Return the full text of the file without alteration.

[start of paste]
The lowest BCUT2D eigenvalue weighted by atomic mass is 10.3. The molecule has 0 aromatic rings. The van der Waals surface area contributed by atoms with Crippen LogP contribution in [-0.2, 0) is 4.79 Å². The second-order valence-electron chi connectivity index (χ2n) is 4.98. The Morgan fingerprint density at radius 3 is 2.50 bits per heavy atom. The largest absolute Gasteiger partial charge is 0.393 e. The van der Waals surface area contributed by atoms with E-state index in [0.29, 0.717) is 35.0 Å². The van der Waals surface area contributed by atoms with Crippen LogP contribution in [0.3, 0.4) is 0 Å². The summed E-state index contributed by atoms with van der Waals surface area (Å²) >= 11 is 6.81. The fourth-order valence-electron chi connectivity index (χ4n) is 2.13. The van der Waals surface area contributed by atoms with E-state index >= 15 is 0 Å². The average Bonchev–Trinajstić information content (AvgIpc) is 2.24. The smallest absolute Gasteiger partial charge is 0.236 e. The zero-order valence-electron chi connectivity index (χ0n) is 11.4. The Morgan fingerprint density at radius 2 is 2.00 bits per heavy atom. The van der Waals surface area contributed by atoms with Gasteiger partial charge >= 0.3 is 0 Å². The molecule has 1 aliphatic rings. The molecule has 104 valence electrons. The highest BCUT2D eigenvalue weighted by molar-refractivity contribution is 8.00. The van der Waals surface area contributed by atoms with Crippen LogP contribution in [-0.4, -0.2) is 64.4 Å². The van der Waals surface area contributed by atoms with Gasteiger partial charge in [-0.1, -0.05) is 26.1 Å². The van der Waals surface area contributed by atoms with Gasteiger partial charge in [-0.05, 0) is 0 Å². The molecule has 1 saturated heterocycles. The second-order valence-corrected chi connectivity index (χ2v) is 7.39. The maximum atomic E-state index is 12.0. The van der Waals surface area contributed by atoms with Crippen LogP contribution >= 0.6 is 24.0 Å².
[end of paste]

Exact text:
The lowest BCUT2D eigenvalue weighted by atomic mass is 10.3. The molecule has 0 aromatic rings. The van der Waals surface area contributed by atoms with Crippen LogP contribution in [-0.2, 0) is 4.79 Å². The second-order valence-electron chi connectivity index (χ2n) is 4.98. The Morgan fingerprint density at radius 3 is 2.50 bits per heavy atom. The largest absolute Gasteiger partial charge is 0.393 e. The van der Waals surface area contributed by atoms with E-state index in [0.29, 0.717) is 35.0 Å². The van der Waals surface area contributed by atoms with Crippen LogP contribution in [0.3, 0.4) is 0 Å². The summed E-state index contributed by atoms with van der Waals surface area (Å²) >= 11 is 6.81. The fourth-order valence-electron chi connectivity index (χ4n) is 2.13. The van der Waals surface area contributed by atoms with E-state index >= 15 is 0 Å². The average Bonchev–Trinajstić information content (AvgIpc) is 2.24. The smallest absolute Gasteiger partial charge is 0.236 e. The zero-order valence-electron chi connectivity index (χ0n) is 11.4. The Morgan fingerprint density at radius 2 is 2.00 bits per heavy atom. The van der Waals surface area contributed by atoms with Gasteiger partial charge >= 0.3 is 0 Å². The molecule has 1 aliphatic rings. The molecule has 104 valence electrons. The highest BCUT2D eigenvalue weighted by molar-refractivity contribution is 8.00. The van der Waals surface area contributed by atoms with Crippen LogP contribution in [-0.4, -0.2) is 64.4 Å². The van der Waals surface area contributed by atoms with Gasteiger partial charge in [-0.1, -0.05) is 26.1 Å². The van der Waals surface area contributed by atoms with Gasteiger partial charge in [-0.05, 0) is 0 Å². The molecule has 1 saturated heterocycles. The second-order valence-corrected chi connectivity index (χ2v) is 7.39. The maximum atomic E-state index is 12.0. The van der Waals surface area contributed by atoms with Crippen LogP contribution >= 0.6 is 24.0 Å².